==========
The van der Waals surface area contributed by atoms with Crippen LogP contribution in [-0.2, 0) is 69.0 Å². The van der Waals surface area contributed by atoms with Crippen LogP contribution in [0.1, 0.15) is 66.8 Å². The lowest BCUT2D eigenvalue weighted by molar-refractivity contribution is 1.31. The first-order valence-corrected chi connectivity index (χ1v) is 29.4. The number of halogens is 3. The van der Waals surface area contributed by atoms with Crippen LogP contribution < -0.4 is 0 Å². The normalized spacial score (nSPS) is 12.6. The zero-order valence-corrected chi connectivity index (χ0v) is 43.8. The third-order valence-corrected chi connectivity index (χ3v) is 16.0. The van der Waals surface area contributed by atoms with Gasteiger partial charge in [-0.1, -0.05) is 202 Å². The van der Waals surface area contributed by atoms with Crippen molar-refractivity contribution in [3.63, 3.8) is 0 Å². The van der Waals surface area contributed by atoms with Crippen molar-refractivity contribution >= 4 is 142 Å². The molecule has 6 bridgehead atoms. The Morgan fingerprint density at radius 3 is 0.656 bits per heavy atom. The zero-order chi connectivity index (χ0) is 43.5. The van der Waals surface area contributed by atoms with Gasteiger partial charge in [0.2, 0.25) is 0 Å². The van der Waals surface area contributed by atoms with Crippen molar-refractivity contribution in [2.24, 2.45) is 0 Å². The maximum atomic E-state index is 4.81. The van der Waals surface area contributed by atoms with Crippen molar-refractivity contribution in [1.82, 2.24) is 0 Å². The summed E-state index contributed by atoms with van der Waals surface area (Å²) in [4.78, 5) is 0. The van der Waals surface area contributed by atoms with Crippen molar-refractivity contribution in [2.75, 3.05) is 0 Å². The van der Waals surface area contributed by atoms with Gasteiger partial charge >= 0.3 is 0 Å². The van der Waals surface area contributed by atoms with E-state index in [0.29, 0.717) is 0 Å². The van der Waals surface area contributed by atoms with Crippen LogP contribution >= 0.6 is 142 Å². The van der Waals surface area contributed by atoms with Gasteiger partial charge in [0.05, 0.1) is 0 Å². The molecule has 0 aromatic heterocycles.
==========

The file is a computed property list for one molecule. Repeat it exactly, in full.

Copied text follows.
The van der Waals surface area contributed by atoms with Crippen LogP contribution in [-0.2, 0) is 69.0 Å². The van der Waals surface area contributed by atoms with Crippen LogP contribution in [0.1, 0.15) is 66.8 Å². The lowest BCUT2D eigenvalue weighted by molar-refractivity contribution is 1.31. The first-order valence-corrected chi connectivity index (χ1v) is 29.4. The number of halogens is 3. The van der Waals surface area contributed by atoms with Crippen LogP contribution < -0.4 is 0 Å². The normalized spacial score (nSPS) is 12.6. The zero-order valence-corrected chi connectivity index (χ0v) is 43.8. The third-order valence-corrected chi connectivity index (χ3v) is 16.0. The van der Waals surface area contributed by atoms with Gasteiger partial charge in [-0.1, -0.05) is 202 Å². The van der Waals surface area contributed by atoms with Crippen molar-refractivity contribution in [3.63, 3.8) is 0 Å². The van der Waals surface area contributed by atoms with Crippen molar-refractivity contribution >= 4 is 142 Å². The molecule has 6 bridgehead atoms. The Morgan fingerprint density at radius 3 is 0.656 bits per heavy atom. The zero-order chi connectivity index (χ0) is 43.5. The van der Waals surface area contributed by atoms with Gasteiger partial charge in [0.2, 0.25) is 0 Å². The van der Waals surface area contributed by atoms with Crippen molar-refractivity contribution in [2.24, 2.45) is 0 Å². The maximum atomic E-state index is 4.81. The van der Waals surface area contributed by atoms with Crippen molar-refractivity contribution in [1.82, 2.24) is 0 Å². The summed E-state index contributed by atoms with van der Waals surface area (Å²) in [4.78, 5) is 0. The van der Waals surface area contributed by atoms with Crippen molar-refractivity contribution in [2.75, 3.05) is 0 Å². The van der Waals surface area contributed by atoms with Gasteiger partial charge >= 0.3 is 0 Å². The van der Waals surface area contributed by atoms with E-state index in [0.29, 0.717) is 0 Å². The van der Waals surface area contributed by atoms with Crippen LogP contribution >= 0.6 is 142 Å². The van der Waals surface area contributed by atoms with Gasteiger partial charge in [0.05, 0.1) is 0 Å². The molecule has 0 aromatic heterocycles.